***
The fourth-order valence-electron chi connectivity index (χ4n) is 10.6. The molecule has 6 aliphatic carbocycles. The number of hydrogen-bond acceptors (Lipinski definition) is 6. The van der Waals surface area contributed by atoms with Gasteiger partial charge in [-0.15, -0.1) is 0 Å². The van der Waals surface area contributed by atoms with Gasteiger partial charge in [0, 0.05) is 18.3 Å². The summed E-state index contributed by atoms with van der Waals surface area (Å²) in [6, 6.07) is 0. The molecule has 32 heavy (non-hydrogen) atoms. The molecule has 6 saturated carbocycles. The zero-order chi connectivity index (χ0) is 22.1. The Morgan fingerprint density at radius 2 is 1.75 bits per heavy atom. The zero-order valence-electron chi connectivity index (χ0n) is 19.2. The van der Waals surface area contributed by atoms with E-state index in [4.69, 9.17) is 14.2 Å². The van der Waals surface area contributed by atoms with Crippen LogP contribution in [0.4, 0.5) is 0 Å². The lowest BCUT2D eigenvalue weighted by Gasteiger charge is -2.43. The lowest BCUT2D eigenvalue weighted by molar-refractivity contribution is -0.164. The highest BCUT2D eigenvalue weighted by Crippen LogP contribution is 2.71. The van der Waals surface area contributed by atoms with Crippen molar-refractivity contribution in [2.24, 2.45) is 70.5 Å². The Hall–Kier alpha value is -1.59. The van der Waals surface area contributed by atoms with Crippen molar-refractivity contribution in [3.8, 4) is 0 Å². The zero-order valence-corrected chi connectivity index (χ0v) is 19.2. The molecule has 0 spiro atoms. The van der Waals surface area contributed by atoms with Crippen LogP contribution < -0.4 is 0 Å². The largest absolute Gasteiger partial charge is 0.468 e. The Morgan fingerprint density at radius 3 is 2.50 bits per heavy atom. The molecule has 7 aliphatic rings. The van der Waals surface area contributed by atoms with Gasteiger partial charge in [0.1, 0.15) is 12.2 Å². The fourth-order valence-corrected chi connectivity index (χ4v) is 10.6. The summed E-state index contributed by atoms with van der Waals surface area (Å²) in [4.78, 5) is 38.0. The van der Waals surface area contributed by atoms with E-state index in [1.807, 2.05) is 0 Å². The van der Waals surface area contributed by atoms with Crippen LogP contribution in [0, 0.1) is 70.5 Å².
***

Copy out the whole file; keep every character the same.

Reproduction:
The fourth-order valence-electron chi connectivity index (χ4n) is 10.6. The molecule has 6 aliphatic carbocycles. The number of hydrogen-bond acceptors (Lipinski definition) is 6. The van der Waals surface area contributed by atoms with Gasteiger partial charge in [-0.15, -0.1) is 0 Å². The van der Waals surface area contributed by atoms with Gasteiger partial charge in [0, 0.05) is 18.3 Å². The summed E-state index contributed by atoms with van der Waals surface area (Å²) in [6, 6.07) is 0. The molecule has 32 heavy (non-hydrogen) atoms. The molecule has 6 saturated carbocycles. The zero-order chi connectivity index (χ0) is 22.1. The Morgan fingerprint density at radius 2 is 1.75 bits per heavy atom. The zero-order valence-electron chi connectivity index (χ0n) is 19.2. The van der Waals surface area contributed by atoms with E-state index in [4.69, 9.17) is 14.2 Å². The van der Waals surface area contributed by atoms with Crippen LogP contribution in [0.4, 0.5) is 0 Å². The lowest BCUT2D eigenvalue weighted by Gasteiger charge is -2.43. The lowest BCUT2D eigenvalue weighted by molar-refractivity contribution is -0.164. The highest BCUT2D eigenvalue weighted by Crippen LogP contribution is 2.71. The van der Waals surface area contributed by atoms with Crippen molar-refractivity contribution in [2.24, 2.45) is 70.5 Å². The Hall–Kier alpha value is -1.59. The van der Waals surface area contributed by atoms with Crippen molar-refractivity contribution in [3.8, 4) is 0 Å². The zero-order valence-corrected chi connectivity index (χ0v) is 19.2. The molecule has 0 spiro atoms. The van der Waals surface area contributed by atoms with Crippen LogP contribution < -0.4 is 0 Å². The largest absolute Gasteiger partial charge is 0.468 e. The Morgan fingerprint density at radius 3 is 2.50 bits per heavy atom. The molecule has 7 aliphatic rings. The van der Waals surface area contributed by atoms with Gasteiger partial charge in [0.1, 0.15) is 12.2 Å². The fourth-order valence-corrected chi connectivity index (χ4v) is 10.6. The summed E-state index contributed by atoms with van der Waals surface area (Å²) in [4.78, 5) is 38.0. The van der Waals surface area contributed by atoms with E-state index in [1.807, 2.05) is 0 Å². The van der Waals surface area contributed by atoms with Crippen LogP contribution in [0, 0.1) is 70.5 Å².